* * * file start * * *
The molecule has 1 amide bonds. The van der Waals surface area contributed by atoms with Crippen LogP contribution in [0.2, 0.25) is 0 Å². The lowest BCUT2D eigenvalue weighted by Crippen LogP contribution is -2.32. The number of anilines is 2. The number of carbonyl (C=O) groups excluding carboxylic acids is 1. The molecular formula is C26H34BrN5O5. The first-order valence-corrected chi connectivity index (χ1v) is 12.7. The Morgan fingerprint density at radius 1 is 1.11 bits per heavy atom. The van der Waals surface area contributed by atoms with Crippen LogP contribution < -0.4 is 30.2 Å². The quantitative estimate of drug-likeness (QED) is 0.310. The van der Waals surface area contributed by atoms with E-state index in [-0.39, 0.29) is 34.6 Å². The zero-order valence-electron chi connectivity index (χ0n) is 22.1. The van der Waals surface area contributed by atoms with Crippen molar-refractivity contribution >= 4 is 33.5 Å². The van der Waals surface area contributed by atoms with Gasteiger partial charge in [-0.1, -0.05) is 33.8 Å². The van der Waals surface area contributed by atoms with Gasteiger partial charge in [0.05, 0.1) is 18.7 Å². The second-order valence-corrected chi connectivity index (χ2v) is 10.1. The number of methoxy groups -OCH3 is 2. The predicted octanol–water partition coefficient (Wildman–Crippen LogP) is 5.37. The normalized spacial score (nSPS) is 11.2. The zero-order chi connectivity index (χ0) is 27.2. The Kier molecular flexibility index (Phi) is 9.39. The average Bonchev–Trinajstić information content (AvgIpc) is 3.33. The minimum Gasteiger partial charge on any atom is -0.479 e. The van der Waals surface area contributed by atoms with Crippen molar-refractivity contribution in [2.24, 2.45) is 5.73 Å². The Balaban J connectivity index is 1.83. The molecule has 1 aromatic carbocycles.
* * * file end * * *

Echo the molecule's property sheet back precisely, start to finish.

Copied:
The molecule has 1 amide bonds. The van der Waals surface area contributed by atoms with Crippen LogP contribution in [0.2, 0.25) is 0 Å². The lowest BCUT2D eigenvalue weighted by Crippen LogP contribution is -2.32. The number of anilines is 2. The number of carbonyl (C=O) groups excluding carboxylic acids is 1. The molecular formula is C26H34BrN5O5. The first-order valence-corrected chi connectivity index (χ1v) is 12.7. The Morgan fingerprint density at radius 1 is 1.11 bits per heavy atom. The van der Waals surface area contributed by atoms with Crippen LogP contribution < -0.4 is 30.2 Å². The quantitative estimate of drug-likeness (QED) is 0.310. The van der Waals surface area contributed by atoms with E-state index in [-0.39, 0.29) is 34.6 Å². The zero-order valence-electron chi connectivity index (χ0n) is 22.1. The van der Waals surface area contributed by atoms with Crippen molar-refractivity contribution >= 4 is 33.5 Å². The van der Waals surface area contributed by atoms with Gasteiger partial charge in [-0.1, -0.05) is 33.8 Å². The van der Waals surface area contributed by atoms with Gasteiger partial charge in [0.05, 0.1) is 18.7 Å². The second-order valence-corrected chi connectivity index (χ2v) is 10.1. The number of methoxy groups -OCH3 is 2. The predicted octanol–water partition coefficient (Wildman–Crippen LogP) is 5.37. The normalized spacial score (nSPS) is 11.2. The zero-order chi connectivity index (χ0) is 27.2. The Kier molecular flexibility index (Phi) is 9.39. The average Bonchev–Trinajstić information content (AvgIpc) is 3.33. The minimum Gasteiger partial charge on any atom is -0.479 e. The van der Waals surface area contributed by atoms with Crippen molar-refractivity contribution in [2.24, 2.45) is 5.73 Å². The Balaban J connectivity index is 1.83. The molecule has 1 aromatic carbocycles.